Entertaining real-life stories with valuable lessons on how to succeed in business and in life
Entertaining and compelling real-life stories with valuable lessons on how to succeed in business and in life. The author is successful business, real estate, and media entrepreneur Dick Kazan.
Published on August 5th, 2014

Juan Knight: How he, an ex-slave became a vastly wealthy man.

Dear Reader: This is an incredible but true story.

John Knight was born into slavery in Alabama in 1844 or 45. He and his mother were owned by Daniel Upton, a tobacco grower, for whom she labored in the fields.

But Mr. and Mrs. Upton loved John and although it was illegal to educate a slave, they secretly educated him.

When the U.S. Civil War ended in 1865, John like all slaves was freed. Penniless, he walked hundreds of miles to New Orleans where he became a wharf laborer for a fruit importer.

John was bright, friendly and well-educated and despite the widespread bigotry against blacks, he became highly respected.

He was so respected that in 1866, John's employer sent him to Yucatan in Mexico, putting him in charge of packing and shipping fruit to New Orleans.

John did an outstanding job for his employer, but saved his money and eventually left the firm and formed his own company.

John then relocated to Guatemala, learned Spanish and changed his name to Don Juan Knight.

Juan's big break came when the Guatemalan government gifted him 50,000 acres of land to plant pineapple and banana groves.

In return, he exported fruit from Guatemala to the U.S. by using his New Orleans contacts. This brought vast sum of money into that poor nation.

This deal made Juan a fortune. He expanded into coffee, vanilla beans and citrus fruits, becoming one of Guatemala's largest employers.

Juan continued to expand his financial empire into banking, gold mining, and shipping and even into diplomacy. When Mexico and Guatemala were about to go to war, Juan negotiated a peace between them, so that no-one lost his life.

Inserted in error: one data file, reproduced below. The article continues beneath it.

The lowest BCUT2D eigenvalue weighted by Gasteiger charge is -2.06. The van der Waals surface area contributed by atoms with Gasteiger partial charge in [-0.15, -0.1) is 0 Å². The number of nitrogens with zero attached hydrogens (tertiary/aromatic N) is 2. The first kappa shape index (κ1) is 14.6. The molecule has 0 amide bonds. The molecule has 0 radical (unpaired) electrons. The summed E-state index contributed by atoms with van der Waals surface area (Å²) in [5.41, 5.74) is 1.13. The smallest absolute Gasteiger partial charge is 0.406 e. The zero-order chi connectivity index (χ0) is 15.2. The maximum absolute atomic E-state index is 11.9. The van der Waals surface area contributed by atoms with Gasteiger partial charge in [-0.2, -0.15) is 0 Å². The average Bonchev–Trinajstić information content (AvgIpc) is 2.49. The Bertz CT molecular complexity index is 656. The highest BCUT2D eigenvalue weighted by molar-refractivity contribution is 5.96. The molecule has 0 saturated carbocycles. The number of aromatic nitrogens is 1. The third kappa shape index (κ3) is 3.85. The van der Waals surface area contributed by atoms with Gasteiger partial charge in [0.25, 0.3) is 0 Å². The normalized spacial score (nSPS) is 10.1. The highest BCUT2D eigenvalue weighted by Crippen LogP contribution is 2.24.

Meanwhile in his personal life Juan married a Guatemalan woman, and over time their marriage was blessed with seven children, each of whom received an advanced education in the U.S.

But here is the most remarkable part of our story:

In 1888, Juan, now one of the richest men of his time, visited the Uptons.

Juan knew the education he secretly received from them was the foundation for his success and he recalled how much they loved him.

But the Upton family had gone broke.

So Juan hired George Upton, the widowed Mrs. Upton's son to work for him.

And Juan rescued Mrs. Upton, giving her a large sum of money so she could live comfortably for the rest of her life.

In a biblical style parable, Juan, who had been an Upton family slave, lovingly became their financial savior.

Editor's Note: Thank you to my friend Nelson Davis for sharing this story with us, a story published in the Baltimore Herald on May 29th, 1898.

In the next KazanToday: A woman who created books the blind and sighted could read together.

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